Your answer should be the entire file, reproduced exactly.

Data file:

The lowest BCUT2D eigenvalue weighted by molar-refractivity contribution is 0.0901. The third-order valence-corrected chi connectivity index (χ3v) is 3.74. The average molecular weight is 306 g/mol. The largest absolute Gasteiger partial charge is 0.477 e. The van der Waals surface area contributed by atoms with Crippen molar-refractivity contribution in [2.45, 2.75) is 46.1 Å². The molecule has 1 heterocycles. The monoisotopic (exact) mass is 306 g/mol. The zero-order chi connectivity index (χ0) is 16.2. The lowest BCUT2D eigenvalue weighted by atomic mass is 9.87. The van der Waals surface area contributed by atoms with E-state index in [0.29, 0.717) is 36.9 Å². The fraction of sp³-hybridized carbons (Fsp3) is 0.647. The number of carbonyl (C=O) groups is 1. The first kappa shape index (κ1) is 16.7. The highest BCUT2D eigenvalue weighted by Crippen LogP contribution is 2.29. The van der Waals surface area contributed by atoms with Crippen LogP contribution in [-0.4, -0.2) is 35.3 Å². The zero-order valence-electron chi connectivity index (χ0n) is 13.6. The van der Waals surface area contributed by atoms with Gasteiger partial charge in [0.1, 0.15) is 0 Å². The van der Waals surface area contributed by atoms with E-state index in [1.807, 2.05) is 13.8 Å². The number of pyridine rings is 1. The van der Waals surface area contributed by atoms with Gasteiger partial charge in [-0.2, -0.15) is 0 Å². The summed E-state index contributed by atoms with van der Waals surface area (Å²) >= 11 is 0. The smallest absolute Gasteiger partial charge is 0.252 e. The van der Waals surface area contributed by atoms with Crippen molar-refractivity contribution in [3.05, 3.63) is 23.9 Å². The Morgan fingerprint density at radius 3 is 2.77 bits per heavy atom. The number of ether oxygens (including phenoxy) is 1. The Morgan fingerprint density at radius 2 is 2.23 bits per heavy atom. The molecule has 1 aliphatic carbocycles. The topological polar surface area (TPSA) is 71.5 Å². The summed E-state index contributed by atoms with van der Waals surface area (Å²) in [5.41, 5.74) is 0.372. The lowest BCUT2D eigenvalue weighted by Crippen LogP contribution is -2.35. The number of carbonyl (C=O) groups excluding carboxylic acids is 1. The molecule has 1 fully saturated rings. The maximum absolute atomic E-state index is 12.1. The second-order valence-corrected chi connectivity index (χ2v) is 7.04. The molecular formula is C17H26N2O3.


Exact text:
The lowest BCUT2D eigenvalue weighted by molar-refractivity contribution is 0.0901. The third-order valence-corrected chi connectivity index (χ3v) is 3.74. The average molecular weight is 306 g/mol. The largest absolute Gasteiger partial charge is 0.477 e. The van der Waals surface area contributed by atoms with Crippen molar-refractivity contribution in [2.45, 2.75) is 46.1 Å². The molecule has 1 heterocycles. The monoisotopic (exact) mass is 306 g/mol. The zero-order chi connectivity index (χ0) is 16.2. The lowest BCUT2D eigenvalue weighted by atomic mass is 9.87. The van der Waals surface area contributed by atoms with E-state index in [0.29, 0.717) is 36.9 Å². The fraction of sp³-hybridized carbons (Fsp3) is 0.647. The number of carbonyl (C=O) groups is 1. The first kappa shape index (κ1) is 16.7. The highest BCUT2D eigenvalue weighted by Crippen LogP contribution is 2.29. The van der Waals surface area contributed by atoms with Crippen LogP contribution in [-0.4, -0.2) is 35.3 Å². The zero-order valence-electron chi connectivity index (χ0n) is 13.6. The van der Waals surface area contributed by atoms with Gasteiger partial charge in [0.1, 0.15) is 0 Å². The van der Waals surface area contributed by atoms with E-state index in [1.807, 2.05) is 13.8 Å². The number of pyridine rings is 1. The van der Waals surface area contributed by atoms with Gasteiger partial charge in [-0.2, -0.15) is 0 Å². The summed E-state index contributed by atoms with van der Waals surface area (Å²) >= 11 is 0. The smallest absolute Gasteiger partial charge is 0.252 e. The van der Waals surface area contributed by atoms with Crippen molar-refractivity contribution in [3.05, 3.63) is 23.9 Å². The Morgan fingerprint density at radius 3 is 2.77 bits per heavy atom. The number of ether oxygens (including phenoxy) is 1. The Morgan fingerprint density at radius 2 is 2.23 bits per heavy atom. The molecule has 1 aliphatic carbocycles. The topological polar surface area (TPSA) is 71.5 Å². The summed E-state index contributed by atoms with van der Waals surface area (Å²) in [5.41, 5.74) is 0.372. The lowest BCUT2D eigenvalue weighted by Crippen LogP contribution is -2.35. The number of carbonyl (C=O) groups excluding carboxylic acids is 1. The molecule has 1 fully saturated rings. The maximum absolute atomic E-state index is 12.1. The second-order valence-corrected chi connectivity index (χ2v) is 7.04. The molecular formula is C17H26N2O3.